Hobart is hot right now, thanks to a new generation of young chefs, a growing community of craft brewers and the extraordinary Museum of Old and New Art (MONA). Explore all that’s happening in the Tasmanian capital, an hour’s flight from Melbourne, from Montacute Boutique Bunkhouse in historic Battery Point, a short walk from the famed Salamanca Market. A former private home, Montacute is probably the most upmarket budget accommodation option on the east coast, with polished timber floors, gleaming white timber beds, Tasmanian wool blankets, fireplaces, antique furniture and a broad timber deck. The good news? You don’t pay more for all that elegance.
Fremantle Prison Yha, Fremantle, Western Australia
Freo, as it’s universally known, doesn’t disappoint, with great food, a vibrant arts scene, fabulous bars and excellent beaches. This World Heritage-listed former prison, recently transformed into a YHA hostel, is a great to base to explore all of that. Stay in the original cell block (ghost sightings need to be reported directly to staff), in the new purpose-built hostel or in one of the well-preserved guard’s cottages. There are private rooms and dorms, and all the facilities are shiny and new, including a spacious communal kitchen. Fremantle train station is a 10-minute walk away, and the trip into Perth takes about half an hour.
Base Backpackers Magnetic Island, Magnetic Island, Queensland
Magnetic Island might not be on the well-travelled backpacker route around Australia, but it should be. A largely unspoilt patch of green just off the coast of Townsville in Far North Queensland (about 1300 kilometres, or 800 miles, north of Brisbane), it’s got divine beaches, a fringing reef and a very laid-back ambience. Located in Nelly Bay on the southern end of the island is Base Backpackers, part of the Base chain of hostels now found throughout Australia. Charming A-frame cabins are scattered through the bush, and have stunning ocean views from their decks, as does the pool and the terraces surrounding the bar. Female travellers might appreciate the women-only Sanctuary dorms, which include a pamper package on arrival.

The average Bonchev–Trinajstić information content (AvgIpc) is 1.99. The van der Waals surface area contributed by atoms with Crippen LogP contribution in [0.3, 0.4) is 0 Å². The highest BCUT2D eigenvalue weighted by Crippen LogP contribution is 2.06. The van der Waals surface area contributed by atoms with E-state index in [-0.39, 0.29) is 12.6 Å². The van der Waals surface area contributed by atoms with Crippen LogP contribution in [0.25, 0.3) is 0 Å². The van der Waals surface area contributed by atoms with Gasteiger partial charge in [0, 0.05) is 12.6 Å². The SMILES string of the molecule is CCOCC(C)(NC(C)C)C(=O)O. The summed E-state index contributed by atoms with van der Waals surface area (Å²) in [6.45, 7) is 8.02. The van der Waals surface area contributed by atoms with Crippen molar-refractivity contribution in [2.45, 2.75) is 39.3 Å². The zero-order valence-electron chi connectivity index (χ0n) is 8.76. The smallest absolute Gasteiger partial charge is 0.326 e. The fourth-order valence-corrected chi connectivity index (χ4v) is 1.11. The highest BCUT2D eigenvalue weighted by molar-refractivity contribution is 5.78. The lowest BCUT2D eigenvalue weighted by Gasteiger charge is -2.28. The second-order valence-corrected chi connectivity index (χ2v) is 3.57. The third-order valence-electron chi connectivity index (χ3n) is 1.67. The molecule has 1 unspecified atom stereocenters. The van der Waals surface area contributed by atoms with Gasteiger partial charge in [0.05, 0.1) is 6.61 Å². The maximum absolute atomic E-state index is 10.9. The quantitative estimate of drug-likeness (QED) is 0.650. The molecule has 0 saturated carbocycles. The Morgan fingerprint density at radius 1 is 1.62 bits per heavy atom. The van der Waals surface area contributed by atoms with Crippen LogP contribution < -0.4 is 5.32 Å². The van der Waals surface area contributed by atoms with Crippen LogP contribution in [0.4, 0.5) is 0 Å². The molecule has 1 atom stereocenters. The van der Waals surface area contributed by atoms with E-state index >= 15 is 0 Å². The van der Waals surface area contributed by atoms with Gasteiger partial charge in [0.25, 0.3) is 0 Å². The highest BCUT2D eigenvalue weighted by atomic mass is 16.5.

Alice’s Secret Travellers Inn, Alice Springs, Northern Territory
It’s probably not much of a secret any more – being Number 1 on TripAdvisor for specialty accommodation in the area – but don’t hold that against Alice’s Secret Travellers Inn, located in Alice Springs in the Red Centre. In a quiet street about seven minutes’ walk to town, Alice’s is only small (maximum 28 guests) but what it lacks in size it makes up for in eccentricity. Owner Seb’s quirky touches range from painted-tyre plant holders and a sand-filled water-bottle chess set to funkily decorated old caravans repurposed as accommodation. The perfect stopping-off point on your way to, or from, Uluru.
Beaches of Broome, Broome, Western Australia
Before you head off into the Kimberley, treat yourself to a couple of nights at this slightly-more-expensive option in Broome on the Western Australia coast, about 2200 kilometres (1300 miles) north of Perth. For an extra AUD$10-$15 a night above normal backpacker rates, you’ll enjoy a little resort-style living at Beaches of Broome, with its great pool, café and bar, and within walking distance of Broome’s famed Cable Beach (and its equally famous camel rides). Rooms and common areas are always clean, breakfast is included and staff are very helpful with everything from bus timetables to booking tours.